Thiago Silva's unbelievable passing accuracy puts him on top of Premier League chart
Thiago Silva has been the Premier League’s most accurate passer this season as he proves what his Chelsea teammates said about the experience and calmness he brings wasn’t just talk.
From what we’ve seen so far, his costly error in the 3-3 draw against West Brom was merely a hiccup and the 36-year-0ld has certainly put the unpleasant Premier League debut well and truly behind him.
Since the disastrous first-half at the Hawthorns, Silva has turned into an important figure in Chelsea’s remarkable defensive backline this season, starting in all but one (v Krasnodar) of their last five clean-sheet games.
While we know his defensive quality, the most important thing he has brought to the team is arguably neither the tackles nor the aerial duels he has won — it’s the stability.
Chelsea have always had the athleticism they need from their centre-backs, even before Silva’s arrival.
Kurt Zouma, Antonio Rudiger, and Fikayo Tomori have the strength, pace, jumping power you could hope from a defender. But it always felt like they are bound to make an error at some point in the game, and would often crack under pressure.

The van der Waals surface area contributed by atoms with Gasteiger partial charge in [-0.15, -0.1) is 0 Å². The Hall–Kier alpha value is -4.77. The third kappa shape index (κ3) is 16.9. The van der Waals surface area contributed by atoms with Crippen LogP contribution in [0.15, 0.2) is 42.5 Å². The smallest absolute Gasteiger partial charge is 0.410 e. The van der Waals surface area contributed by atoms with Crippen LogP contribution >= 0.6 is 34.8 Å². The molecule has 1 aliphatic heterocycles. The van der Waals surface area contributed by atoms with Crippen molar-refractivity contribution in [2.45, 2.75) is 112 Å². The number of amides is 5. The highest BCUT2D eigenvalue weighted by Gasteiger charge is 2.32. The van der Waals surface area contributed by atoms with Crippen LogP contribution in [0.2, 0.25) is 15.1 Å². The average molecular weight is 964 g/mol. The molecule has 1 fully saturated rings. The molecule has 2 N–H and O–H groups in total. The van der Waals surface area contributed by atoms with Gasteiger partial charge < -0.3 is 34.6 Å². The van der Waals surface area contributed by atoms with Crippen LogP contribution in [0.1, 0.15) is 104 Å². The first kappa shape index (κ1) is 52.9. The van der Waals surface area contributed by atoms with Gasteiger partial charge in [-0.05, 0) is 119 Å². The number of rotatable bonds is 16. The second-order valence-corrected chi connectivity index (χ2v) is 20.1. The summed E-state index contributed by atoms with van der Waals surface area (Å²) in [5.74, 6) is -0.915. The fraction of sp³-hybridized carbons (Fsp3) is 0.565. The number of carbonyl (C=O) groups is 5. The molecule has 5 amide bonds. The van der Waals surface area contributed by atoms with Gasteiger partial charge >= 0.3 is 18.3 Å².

This is where Silva’s experience came into play.
Obviously, the Brazil international cannot stop his centre-back partner from making an error, but it certainly helps when you have someone who rarely puts a foot wrong that you can always give the ball to in tricky situations.
Silva has the highest passing accuracy rate in the entire Premier League.
📈 Best pass completion percentage this season (Premier League):
— playmakerstats (@playmaker_EN) November 2, 2020
What makes it even more impressive is that he also completed the most long balls per game at Chelsea (6.3 long balls per game per Whoscored, joint-top with Kepa Arrizabalaga) and the third-most among Premier League outfield players (non-goalkeepers, only behind Wolves’ Conor Coady and Everton’s James Rodriguez).
It’s as if Chelsea have an Andrea Pirlo who can outjump you in the air — which is scary.